Wednesday, February 3, 2016

A walk through time and memory

Martin Luther King Jr. statue by the Chinese sculptor Lei Yixin.
As a man of a certain age and generation, I’m not alone in realizing how much like my father I have become. We were opposites – opponents – during the 1960s. He rooted for Liston, Ali became my hero. He liked crew cuts, I wanted long hair. He was indifferent to civil rights, I embraced the idea. An army officer during World War II, he told his pals for years that I was West Point material. When I said I’d defect before I’d go to Vietnam, he said, “Your country calls, you go.” My mother had to pry us apart.

We reconciled as he aged. He became my biggest fan, and I came to admire his bravery, honesty, reliability and calm. Now I’m almost 70 and he is nine years gone, but I know he lives in me.
Nevertheless, I was unprepared for his visit the other day.

Legend on monument reads: 'Out of the mountain of despair a stone of hope.'
It was Saturday in Washington, D.C., one week after the blizzard. My wife Monique and I had set out on a sightseeing tour, starting with a cab ride to the Martin Luther King Jr. Memorial on the Tidal Basin.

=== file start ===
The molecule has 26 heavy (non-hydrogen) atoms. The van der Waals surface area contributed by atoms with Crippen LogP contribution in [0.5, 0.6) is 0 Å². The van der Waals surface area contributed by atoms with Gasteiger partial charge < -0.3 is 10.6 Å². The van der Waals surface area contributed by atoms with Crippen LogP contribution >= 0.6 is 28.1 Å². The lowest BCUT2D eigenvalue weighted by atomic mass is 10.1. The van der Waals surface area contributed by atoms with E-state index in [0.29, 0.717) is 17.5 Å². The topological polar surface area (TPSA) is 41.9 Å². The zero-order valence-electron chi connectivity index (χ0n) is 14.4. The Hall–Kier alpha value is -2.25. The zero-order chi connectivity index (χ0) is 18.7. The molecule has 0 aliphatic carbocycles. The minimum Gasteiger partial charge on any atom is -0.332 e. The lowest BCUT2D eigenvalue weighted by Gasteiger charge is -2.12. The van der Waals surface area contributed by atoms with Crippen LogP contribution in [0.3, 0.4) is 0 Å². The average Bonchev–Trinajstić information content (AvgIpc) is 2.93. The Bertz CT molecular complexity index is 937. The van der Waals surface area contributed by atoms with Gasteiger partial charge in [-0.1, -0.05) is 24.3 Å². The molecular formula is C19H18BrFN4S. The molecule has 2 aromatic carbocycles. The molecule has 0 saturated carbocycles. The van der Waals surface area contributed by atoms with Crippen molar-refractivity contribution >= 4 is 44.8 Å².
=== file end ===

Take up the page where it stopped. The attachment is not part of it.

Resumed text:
The memorial was dedicated 4½ years ago. The Chinese sculptor Lei Yixin created the statue, and a San Francisco design firm planned the park around it. The effigy of King emerges from a huge block of Chinese granite much as the four presidents jut from the face of Mount Rushmore. Behind the statue the panels of a 450-foot wall bear quotations from King.

The wall is crescent-shaped, or arc-shaped, as a National Park guide pointed out to us, suggesting one of King’s most famous statements: “We shall overcome because the arc of the moral universe is long, but it bends towards justice.”

The words are familiar but inspiring, a reminder that King was an orator of renown – maybe the last one in a country once famous for oratory. The memorial’s emphasis on words suits the man it honors. It fits with America’s history as a country created and shaped by written and spoken words.

King stands on an axis between the Jefferson and Lincoln memorials. He stares sternly across the Tidal Basin at Jefferson, who wrote, “All men are created equal,” the test of King’s time and ours. To his back is Lincoln, who issued the Emancipation Proclamation and pronounced “a new birth of freedom.”

It was, of course, from the steps of the Lincoln Memorial that King delivered his “I have a dream” speech in 1963. “Let us not seek to satisfy our thirst for freedom by drinking from the cup of bitterness and hatred,” he beseeched the throng on the mall.